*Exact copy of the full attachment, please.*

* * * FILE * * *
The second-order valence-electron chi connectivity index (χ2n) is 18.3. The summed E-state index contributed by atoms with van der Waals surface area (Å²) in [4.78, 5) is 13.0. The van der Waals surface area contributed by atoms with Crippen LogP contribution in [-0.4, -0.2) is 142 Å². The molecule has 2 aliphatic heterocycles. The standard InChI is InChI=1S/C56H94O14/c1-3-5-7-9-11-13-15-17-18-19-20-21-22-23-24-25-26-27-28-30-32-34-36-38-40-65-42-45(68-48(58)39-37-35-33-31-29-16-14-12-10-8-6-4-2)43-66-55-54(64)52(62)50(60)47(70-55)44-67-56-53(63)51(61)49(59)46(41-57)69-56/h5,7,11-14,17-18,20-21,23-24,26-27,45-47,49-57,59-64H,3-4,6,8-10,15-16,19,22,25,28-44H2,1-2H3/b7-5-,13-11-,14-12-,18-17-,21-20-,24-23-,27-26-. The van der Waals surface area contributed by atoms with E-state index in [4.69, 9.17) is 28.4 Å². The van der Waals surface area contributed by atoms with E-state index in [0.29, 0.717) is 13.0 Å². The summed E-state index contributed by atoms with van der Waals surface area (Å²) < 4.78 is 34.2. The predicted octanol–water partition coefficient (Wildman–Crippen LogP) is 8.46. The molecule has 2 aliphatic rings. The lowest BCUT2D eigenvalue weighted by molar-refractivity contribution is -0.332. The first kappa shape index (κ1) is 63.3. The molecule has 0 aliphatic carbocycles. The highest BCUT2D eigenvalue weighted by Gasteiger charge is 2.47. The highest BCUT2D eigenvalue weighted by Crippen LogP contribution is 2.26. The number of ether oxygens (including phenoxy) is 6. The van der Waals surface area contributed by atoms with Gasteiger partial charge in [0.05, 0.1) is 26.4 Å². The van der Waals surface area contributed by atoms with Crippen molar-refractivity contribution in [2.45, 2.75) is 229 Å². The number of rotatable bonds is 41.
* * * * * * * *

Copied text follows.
The second-order valence-electron chi connectivity index (χ2n) is 18.3. The summed E-state index contributed by atoms with van der Waals surface area (Å²) in [4.78, 5) is 13.0. The van der Waals surface area contributed by atoms with Crippen LogP contribution in [-0.4, -0.2) is 142 Å². The molecule has 2 aliphatic heterocycles. The standard InChI is InChI=1S/C56H94O14/c1-3-5-7-9-11-13-15-17-18-19-20-21-22-23-24-25-26-27-28-30-32-34-36-38-40-65-42-45(68-48(58)39-37-35-33-31-29-16-14-12-10-8-6-4-2)43-66-55-54(64)52(62)50(60)47(70-55)44-67-56-53(63)51(61)49(59)46(41-57)69-56/h5,7,11-14,17-18,20-21,23-24,26-27,45-47,49-57,59-64H,3-4,6,8-10,15-16,19,22,25,28-44H2,1-2H3/b7-5-,13-11-,14-12-,18-17-,21-20-,24-23-,27-26-. The van der Waals surface area contributed by atoms with E-state index in [4.69, 9.17) is 28.4 Å². The van der Waals surface area contributed by atoms with E-state index in [0.29, 0.717) is 13.0 Å². The summed E-state index contributed by atoms with van der Waals surface area (Å²) < 4.78 is 34.2. The predicted octanol–water partition coefficient (Wildman–Crippen LogP) is 8.46. The molecule has 2 aliphatic rings. The lowest BCUT2D eigenvalue weighted by molar-refractivity contribution is -0.332. The first kappa shape index (κ1) is 63.3. The molecule has 0 aliphatic carbocycles. The highest BCUT2D eigenvalue weighted by Gasteiger charge is 2.47. The highest BCUT2D eigenvalue weighted by Crippen LogP contribution is 2.26. The number of ether oxygens (including phenoxy) is 6. The van der Waals surface area contributed by atoms with Gasteiger partial charge in [0.05, 0.1) is 26.4 Å². The van der Waals surface area contributed by atoms with Crippen molar-refractivity contribution in [2.45, 2.75) is 229 Å². The number of rotatable bonds is 41.